Review: Jonathan Borofsky’s ‘Ballerina Clown’ in Venice dances again

Jonathan Borofsky's "Ballerina Clown" was erected in Venice in 1989.
(Ken Hively / Los Angeles Times)

Jonathan Borofsky’s colossal sculpture “Ballerina Clown” celebrates its 25th anniversary this year. Although one of the great works of public art in Los Angeles, it has been effectively out-of-commission for most of that time.

Standing above the entrance to a drug store in a mixed use, residential and commercial building at the corner of Main Street and Rose Avenue in Venice, the 30-foot-tall figure was commissioned by developer Harlan Lee. Since ballerinas and clowns both perform, it was motorized so that its right leg would perpetually kick.

But tenant complaints were lodged about mechanical noise. “Ballerina Clown” had the plug unceremoniously pulled not long after it was erected in 1989. It hadn’t moved since -- until this week.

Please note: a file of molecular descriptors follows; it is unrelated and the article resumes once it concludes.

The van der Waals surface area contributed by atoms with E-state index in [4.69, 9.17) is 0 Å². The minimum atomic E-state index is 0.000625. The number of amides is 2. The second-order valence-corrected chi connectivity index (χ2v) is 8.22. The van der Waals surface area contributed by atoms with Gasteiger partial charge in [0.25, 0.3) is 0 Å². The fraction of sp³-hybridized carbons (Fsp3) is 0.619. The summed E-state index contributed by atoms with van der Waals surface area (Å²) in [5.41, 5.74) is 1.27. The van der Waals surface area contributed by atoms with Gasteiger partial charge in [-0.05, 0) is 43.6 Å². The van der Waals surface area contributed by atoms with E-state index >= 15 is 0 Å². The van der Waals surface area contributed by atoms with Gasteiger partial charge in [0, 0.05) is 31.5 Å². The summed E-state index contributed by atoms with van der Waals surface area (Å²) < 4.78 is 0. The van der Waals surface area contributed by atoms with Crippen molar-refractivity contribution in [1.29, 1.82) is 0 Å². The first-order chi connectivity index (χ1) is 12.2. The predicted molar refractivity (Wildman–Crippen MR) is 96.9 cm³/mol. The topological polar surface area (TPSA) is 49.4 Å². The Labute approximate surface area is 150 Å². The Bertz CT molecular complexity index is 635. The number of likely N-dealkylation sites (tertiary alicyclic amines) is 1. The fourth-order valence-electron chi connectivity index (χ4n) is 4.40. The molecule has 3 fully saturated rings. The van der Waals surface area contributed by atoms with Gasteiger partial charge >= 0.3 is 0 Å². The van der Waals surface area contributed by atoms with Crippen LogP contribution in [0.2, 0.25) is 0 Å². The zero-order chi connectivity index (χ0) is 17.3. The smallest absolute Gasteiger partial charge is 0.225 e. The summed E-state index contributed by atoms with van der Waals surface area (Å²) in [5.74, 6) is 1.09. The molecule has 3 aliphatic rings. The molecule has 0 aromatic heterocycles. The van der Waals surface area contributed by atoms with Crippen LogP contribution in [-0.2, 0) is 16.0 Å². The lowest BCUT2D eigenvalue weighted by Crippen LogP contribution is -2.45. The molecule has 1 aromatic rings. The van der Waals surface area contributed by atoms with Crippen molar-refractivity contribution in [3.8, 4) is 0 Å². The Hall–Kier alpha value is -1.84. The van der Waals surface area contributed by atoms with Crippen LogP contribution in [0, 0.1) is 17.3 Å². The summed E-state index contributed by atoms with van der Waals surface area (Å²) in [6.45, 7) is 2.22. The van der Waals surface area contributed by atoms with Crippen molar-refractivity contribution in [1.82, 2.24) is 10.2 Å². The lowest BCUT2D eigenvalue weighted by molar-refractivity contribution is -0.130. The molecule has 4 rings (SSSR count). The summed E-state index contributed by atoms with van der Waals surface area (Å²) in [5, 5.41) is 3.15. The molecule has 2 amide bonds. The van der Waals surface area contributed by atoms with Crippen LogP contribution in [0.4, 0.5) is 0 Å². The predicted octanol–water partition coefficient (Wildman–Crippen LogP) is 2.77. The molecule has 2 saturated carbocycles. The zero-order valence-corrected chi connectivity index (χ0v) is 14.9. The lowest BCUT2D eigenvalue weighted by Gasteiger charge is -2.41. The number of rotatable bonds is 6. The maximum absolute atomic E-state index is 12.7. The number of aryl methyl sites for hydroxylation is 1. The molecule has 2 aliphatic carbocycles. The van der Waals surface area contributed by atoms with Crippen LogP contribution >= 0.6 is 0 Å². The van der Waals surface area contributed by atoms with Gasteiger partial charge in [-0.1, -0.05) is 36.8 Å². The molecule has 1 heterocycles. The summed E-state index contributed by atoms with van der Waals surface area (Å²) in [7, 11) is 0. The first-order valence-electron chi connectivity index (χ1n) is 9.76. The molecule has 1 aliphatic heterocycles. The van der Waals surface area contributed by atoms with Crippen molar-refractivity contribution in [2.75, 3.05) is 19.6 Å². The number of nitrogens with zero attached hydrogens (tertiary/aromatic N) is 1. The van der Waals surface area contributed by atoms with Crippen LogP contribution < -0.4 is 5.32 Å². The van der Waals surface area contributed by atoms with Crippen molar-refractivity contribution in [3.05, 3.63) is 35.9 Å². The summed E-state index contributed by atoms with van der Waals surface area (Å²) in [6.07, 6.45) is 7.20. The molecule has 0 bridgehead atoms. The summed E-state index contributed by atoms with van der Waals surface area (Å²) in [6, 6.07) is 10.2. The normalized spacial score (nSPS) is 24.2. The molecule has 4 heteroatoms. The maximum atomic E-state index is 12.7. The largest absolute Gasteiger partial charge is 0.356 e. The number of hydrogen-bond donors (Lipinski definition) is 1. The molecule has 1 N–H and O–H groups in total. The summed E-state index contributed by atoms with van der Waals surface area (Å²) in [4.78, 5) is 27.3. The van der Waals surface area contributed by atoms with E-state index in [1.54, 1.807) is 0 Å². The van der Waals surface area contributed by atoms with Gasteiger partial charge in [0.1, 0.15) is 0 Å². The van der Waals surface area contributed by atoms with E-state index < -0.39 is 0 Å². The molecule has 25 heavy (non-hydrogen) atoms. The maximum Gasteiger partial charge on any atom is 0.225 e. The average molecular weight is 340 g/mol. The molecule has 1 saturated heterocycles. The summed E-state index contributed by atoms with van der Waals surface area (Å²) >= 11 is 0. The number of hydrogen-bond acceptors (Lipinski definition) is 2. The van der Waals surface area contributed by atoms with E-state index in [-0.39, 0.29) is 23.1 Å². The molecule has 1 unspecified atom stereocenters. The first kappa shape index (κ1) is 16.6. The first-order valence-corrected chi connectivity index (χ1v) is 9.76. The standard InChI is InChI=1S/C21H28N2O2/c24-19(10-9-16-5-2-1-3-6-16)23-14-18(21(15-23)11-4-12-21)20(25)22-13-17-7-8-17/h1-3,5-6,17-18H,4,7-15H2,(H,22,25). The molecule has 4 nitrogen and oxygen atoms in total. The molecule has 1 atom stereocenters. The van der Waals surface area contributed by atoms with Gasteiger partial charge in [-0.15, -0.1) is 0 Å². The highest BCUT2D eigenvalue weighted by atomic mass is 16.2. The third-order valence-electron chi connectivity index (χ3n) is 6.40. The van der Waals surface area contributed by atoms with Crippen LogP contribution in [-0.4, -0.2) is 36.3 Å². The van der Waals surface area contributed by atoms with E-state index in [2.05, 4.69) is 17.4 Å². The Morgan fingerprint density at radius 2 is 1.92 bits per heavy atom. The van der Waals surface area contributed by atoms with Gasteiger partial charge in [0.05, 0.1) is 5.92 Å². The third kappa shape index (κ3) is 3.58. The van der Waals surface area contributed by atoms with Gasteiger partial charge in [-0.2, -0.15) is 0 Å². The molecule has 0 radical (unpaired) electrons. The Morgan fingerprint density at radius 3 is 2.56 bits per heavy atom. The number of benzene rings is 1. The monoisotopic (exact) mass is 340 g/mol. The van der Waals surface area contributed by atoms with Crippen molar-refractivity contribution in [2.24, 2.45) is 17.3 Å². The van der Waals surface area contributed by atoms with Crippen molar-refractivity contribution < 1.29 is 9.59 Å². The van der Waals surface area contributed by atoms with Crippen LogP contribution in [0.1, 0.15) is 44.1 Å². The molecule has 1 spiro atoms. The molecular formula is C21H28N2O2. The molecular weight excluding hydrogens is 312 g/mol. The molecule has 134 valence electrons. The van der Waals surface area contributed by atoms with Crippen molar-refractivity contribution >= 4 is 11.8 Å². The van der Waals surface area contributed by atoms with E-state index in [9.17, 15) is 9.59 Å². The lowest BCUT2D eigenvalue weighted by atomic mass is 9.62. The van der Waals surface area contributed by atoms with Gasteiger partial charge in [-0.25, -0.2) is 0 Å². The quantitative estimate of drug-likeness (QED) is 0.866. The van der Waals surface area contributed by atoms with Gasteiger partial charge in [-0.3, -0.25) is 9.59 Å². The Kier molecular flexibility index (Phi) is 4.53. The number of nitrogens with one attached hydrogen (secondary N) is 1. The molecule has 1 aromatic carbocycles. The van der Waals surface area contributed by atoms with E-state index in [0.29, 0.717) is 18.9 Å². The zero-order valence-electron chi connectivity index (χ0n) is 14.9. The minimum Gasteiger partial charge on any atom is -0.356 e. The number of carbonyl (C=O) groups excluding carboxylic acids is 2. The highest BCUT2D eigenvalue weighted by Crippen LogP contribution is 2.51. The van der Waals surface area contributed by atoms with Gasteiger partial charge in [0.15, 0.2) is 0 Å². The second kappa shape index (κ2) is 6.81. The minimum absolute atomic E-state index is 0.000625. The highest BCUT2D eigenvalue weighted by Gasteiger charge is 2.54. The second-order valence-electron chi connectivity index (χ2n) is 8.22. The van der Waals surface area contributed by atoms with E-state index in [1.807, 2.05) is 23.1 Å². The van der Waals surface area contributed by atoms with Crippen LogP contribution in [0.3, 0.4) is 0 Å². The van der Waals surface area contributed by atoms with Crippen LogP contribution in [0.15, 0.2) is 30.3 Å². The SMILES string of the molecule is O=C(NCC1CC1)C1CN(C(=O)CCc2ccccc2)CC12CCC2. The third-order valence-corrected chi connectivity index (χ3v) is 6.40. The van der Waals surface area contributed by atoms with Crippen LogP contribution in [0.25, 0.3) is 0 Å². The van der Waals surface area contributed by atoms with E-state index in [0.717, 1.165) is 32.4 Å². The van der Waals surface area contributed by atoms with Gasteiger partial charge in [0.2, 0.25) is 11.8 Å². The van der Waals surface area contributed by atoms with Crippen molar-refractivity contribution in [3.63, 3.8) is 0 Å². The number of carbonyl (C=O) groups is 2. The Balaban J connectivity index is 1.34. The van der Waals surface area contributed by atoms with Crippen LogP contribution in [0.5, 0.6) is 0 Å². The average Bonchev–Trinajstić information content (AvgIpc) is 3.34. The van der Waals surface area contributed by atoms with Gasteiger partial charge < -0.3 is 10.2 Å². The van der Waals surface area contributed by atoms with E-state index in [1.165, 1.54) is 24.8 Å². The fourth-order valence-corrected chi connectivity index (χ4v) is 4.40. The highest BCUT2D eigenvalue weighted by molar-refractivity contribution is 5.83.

The dancer is dancing again. According to Lee, he spent much of the past year repairing the problem and getting approvals in anticipation of the anniversary. Plans are for the sculpture to operate daily and be shut off overnight.


“Ballerina Clown” was controversial when first constructed, as happens to much public art. Now the wonderfully eccentric sculpture is a Venice landmark. (It’s up the street from another one -- the giant 1991 “Binoculars” by Claes Oldenburg and Coosje van Bruggen, which forms a marvelous triumphal arch at the entrance to a building designed by Frank Gehry.)

The sculpture is a kind of veiled self-portrait of Borofsky. For the commission, he was an accomplished artist now asked to “perform” in public, not unlike the street performers on the nearby boardwalk. He took the sculpture’s cue from the area.

A tutu-clad ballerina, emblem of refined high-art performance, is dressed in the sad-clown mask of an Emmett Kelly-style circus clown. A soap-box pedestal, spotlighted theater curtain and clumsy, oversized hands complete the ensemble.

The red-white-and-blue colossus, simultaneously male and female, is also a monumental image of an American dilemma. General civic hostility to art is common, while tensions between high and low are rife.

For an artist working in public, the risk of making an object of ridicule is real. The weirdly poignant “Ballerina Clown” has endured it, and now it’s time to dance.

Venice Renaissance, northwest corner of Main Street and Rose Avenue, Venice. Daily.